In order to “replenish” its sizable estimated war losses, Russia is continuing to look to convicted prisoners for help, according to Ukraine.
Russia has now lost nearly 130,000 personnel since the start of the war on February 24, 2022, according to the latest estimate from Ukraine’s Defense Ministry. Russia passed the 100,000 mark shortly before Christmas in 2022, according to Ukraine, though these numbers are not confirmed by Russia.
In addition to the personnel, Ukraine reports that Russia has lost more than 3,200 tanks, over 6,300 armored combat vehicles and nearly 300 military jets.
The General Staff of the Armed Forces of Ukraine wrote in an operational update on Friday that Russia was moving forward with a “recruitment campaign among convicts” to “replenish” some of the troops that it has lost. In the last week alone, Russia has recruited up to 1,000 mercenaries from correctional institutions in its Novosibirsk region, the General Staff said.
Newsweek was not able to independently verify the claim and reached out to Russia’s Defense Ministry for confirmation and comment.
Other reports have previously assessed that Russia was turning to convicts in order to bolster its forces.
The Russian mercenary Wagner Group, which has been involved in the fight in Ukraine, has reportedly recruited large numbers of male prisoners to fight in the war. Ukraine’s military intelligence service said in October last year that the Wagner Group was recruiting prisoners suffering from infectious diseases like HIV and hepatitis C.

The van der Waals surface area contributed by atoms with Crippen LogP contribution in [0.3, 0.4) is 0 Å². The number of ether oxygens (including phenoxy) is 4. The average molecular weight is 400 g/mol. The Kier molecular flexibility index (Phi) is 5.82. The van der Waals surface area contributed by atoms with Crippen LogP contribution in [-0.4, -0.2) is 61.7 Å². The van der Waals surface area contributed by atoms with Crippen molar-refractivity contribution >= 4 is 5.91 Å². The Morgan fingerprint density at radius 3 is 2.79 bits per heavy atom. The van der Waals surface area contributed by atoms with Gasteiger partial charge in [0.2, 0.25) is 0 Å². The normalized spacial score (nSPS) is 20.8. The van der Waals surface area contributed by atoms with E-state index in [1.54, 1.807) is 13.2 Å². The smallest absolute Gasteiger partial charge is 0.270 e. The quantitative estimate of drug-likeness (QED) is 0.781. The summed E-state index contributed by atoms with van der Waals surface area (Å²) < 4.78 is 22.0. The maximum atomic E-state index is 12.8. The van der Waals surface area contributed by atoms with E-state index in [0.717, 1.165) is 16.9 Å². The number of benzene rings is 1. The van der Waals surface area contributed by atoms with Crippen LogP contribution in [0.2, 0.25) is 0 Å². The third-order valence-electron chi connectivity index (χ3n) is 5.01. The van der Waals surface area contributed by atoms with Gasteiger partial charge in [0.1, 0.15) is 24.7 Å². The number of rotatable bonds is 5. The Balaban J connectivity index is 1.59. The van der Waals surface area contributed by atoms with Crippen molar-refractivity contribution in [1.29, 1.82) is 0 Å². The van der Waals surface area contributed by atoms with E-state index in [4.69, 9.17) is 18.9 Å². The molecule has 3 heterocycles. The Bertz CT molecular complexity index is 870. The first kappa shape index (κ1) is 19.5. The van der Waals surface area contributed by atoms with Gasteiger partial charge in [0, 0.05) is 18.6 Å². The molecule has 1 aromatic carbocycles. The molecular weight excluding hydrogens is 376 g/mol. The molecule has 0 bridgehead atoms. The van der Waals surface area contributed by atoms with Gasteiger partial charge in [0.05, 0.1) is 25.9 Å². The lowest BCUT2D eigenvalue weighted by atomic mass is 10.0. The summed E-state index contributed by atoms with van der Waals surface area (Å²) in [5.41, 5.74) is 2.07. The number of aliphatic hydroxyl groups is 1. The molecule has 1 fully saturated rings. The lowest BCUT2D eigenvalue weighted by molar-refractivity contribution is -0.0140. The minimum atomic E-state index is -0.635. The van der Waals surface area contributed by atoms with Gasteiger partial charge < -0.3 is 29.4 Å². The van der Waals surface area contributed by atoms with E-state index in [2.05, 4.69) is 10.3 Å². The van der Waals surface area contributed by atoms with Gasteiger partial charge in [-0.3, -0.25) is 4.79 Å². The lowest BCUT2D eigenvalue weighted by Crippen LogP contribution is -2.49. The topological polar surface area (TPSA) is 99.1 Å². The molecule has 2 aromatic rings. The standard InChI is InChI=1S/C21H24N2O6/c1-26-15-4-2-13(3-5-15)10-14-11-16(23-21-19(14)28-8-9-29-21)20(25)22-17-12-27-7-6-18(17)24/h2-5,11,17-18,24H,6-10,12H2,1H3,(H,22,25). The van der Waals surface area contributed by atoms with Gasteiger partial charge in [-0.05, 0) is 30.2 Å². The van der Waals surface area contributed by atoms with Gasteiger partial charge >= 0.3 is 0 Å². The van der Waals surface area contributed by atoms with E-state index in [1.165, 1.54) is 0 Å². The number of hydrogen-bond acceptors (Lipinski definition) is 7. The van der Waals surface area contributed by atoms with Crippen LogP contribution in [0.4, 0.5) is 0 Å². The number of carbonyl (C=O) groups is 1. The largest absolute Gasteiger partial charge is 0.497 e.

Additionally, the head of a prisoner advocacy group told a Russian news outlet in October 2022 that the Wagner Group was enrolling thousands of prisoners from Russian penal colonies in remote regions of the country. In return for their service, the Wagner Group reportedly offered prisoners freedom and compensation, but they could be facing a harsh reality once they arrive on the battlefield.
In December, the U.K. Defence Ministry wrote in an intelligence update that in the fight for the long embattled town of Bakhmut in Ukraine’s eastern Donetsk region, the Wagner Group had “developed offensive tactics to make use of the large number of poorly trained convicts it has recruited.”
“At platoon level and above, commanders likely remain in cover and give orders over radios, informed by video feeds from small uncrewed aerial vehicles (UAVs),” the ministry wrote.
Meanwhile, individual Wagner operatives and sections are ordered to proceed on preplanned routes of attack, “often with fire-support, but less often alongside armored vehicles,” the ministry said.
“These brutal tactics aim to conserve Wagner’s rare assets of experienced commanders and armored vehicles, at the expense of the more readily available convict-recruits, which the organization assesses as expendable,” it added.
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